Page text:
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What are the dangers of exposure to radiation?

Small amounts of radiation have been released from Japan’s Fukushima plant – but what risks, if any, does this pose to the local population?

A pocket radiation detector shows 2.9 micro-sieverts per hour at an evacuation center in Koriyama for people living around the Fukushima Dai-ichi nuclear plant Tuesday afternoon, March 15, in Fukushima Prefecture.
A pocket radiation detector shows 2.9 micro-sieverts per hour at an evacuation center in Koriyama for people living around the Fukushima Dai-ichi nuclear plant Tuesday afternoon, March 15, in Fukushima Prefecture.
Image: Press Association Images

AFTER AN EARTHQUAKE and tsunami battered Japan last week causing a nuclear emergency at the country’s Fukushima plant, questions have been raised about the medical implications of exposure to radiation.

David Dawson of the Radiological Protection Institute of Ireland told TheJournal.ie that there many different forms of radiation, and that the dangers associated with exposure would depend on both the dose and the period of contact.

Dawson explained that, to date, levels of exposure had been small and that those who had come into contact with potentially harmful radioactive elements could be easily treated.

“If you get a radiation dose it doesn’t mean that you fall down dead,” he said, “The risk of cancer increases somewhat, but not by a huge amount”. To put the risks of exposure into context, Dawson explained that if the chances of developing cancer for an average person stands at 1 in 3 – or 33 per cent – if a person was exposed to radiation that risk would typically rise to 33.5 per cent.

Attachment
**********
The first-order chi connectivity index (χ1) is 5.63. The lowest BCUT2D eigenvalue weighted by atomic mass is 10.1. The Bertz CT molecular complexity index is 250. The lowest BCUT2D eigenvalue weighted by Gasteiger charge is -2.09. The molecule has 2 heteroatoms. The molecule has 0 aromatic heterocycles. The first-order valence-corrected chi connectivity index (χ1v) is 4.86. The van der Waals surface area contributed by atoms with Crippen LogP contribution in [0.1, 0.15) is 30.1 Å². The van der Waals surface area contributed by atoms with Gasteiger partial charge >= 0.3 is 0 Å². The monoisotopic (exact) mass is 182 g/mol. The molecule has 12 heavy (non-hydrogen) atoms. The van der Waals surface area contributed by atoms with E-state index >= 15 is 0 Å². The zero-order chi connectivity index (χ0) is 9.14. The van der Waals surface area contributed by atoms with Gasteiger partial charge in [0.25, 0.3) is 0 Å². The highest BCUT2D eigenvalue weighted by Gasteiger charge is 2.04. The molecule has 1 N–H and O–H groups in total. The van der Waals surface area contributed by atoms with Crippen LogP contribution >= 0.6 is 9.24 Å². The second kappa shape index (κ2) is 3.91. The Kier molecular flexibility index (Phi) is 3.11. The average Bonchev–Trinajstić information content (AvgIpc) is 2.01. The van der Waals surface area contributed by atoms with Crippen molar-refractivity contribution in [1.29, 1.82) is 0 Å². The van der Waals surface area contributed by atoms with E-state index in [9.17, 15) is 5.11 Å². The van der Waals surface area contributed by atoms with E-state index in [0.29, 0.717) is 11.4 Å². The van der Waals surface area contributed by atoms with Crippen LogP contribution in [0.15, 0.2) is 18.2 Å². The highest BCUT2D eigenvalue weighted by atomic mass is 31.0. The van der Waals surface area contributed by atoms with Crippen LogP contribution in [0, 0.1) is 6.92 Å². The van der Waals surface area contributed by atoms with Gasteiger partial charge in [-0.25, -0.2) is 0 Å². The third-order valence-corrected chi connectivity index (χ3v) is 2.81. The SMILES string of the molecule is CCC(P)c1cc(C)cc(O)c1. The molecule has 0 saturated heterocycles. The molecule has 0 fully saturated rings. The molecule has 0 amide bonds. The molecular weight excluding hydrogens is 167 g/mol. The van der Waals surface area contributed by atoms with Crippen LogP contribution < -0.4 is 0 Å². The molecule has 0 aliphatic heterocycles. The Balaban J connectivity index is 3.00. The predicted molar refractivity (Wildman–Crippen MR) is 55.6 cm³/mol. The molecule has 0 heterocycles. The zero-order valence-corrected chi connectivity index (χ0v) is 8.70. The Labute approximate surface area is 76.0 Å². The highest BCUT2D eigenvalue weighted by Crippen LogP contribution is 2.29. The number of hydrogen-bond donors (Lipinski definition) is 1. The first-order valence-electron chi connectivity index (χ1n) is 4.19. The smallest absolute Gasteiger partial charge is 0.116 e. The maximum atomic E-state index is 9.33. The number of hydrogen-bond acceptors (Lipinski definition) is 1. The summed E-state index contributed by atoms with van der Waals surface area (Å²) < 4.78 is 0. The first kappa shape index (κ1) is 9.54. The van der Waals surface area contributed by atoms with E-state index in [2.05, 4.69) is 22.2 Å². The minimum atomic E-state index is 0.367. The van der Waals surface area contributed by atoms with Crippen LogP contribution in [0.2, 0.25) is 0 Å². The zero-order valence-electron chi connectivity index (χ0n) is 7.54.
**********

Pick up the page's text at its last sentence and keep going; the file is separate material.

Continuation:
What are the dangers of exposure?

Exposure to radiation can carry a risk of cancer – and, particularly, thyroid cancer if a person is exposed to radioactive iodine.

Dawson said that exposure can usually be successfully treated by administering iodine tablets, banning the consumption of contaminated foodstuffs or,  for people who have come in direct contact with radioactive material, by thorough washing with soap and water. Closing windows and turning off air-conditioning can help to guard against an immediate threat.

He said that the evacuation of people from a 20km zone around the Fukushima plant would greatly decrease the possibility of exposure to locals.

What are the dangers to the environment?

The levels of radiation released into the atmosphere from the Japanese plant, to date, are low. Dawson said that, in the worst case scenario of a meltdown or an explosion at the site, radioactive material could be sent into the air and form a cloud – which could pose a degree of risk to Japan. He pointed out that any such cloud would be likely to dispel before it reached the American continent and would not pose any threat to Europe.

Read more about the risks of radiation >

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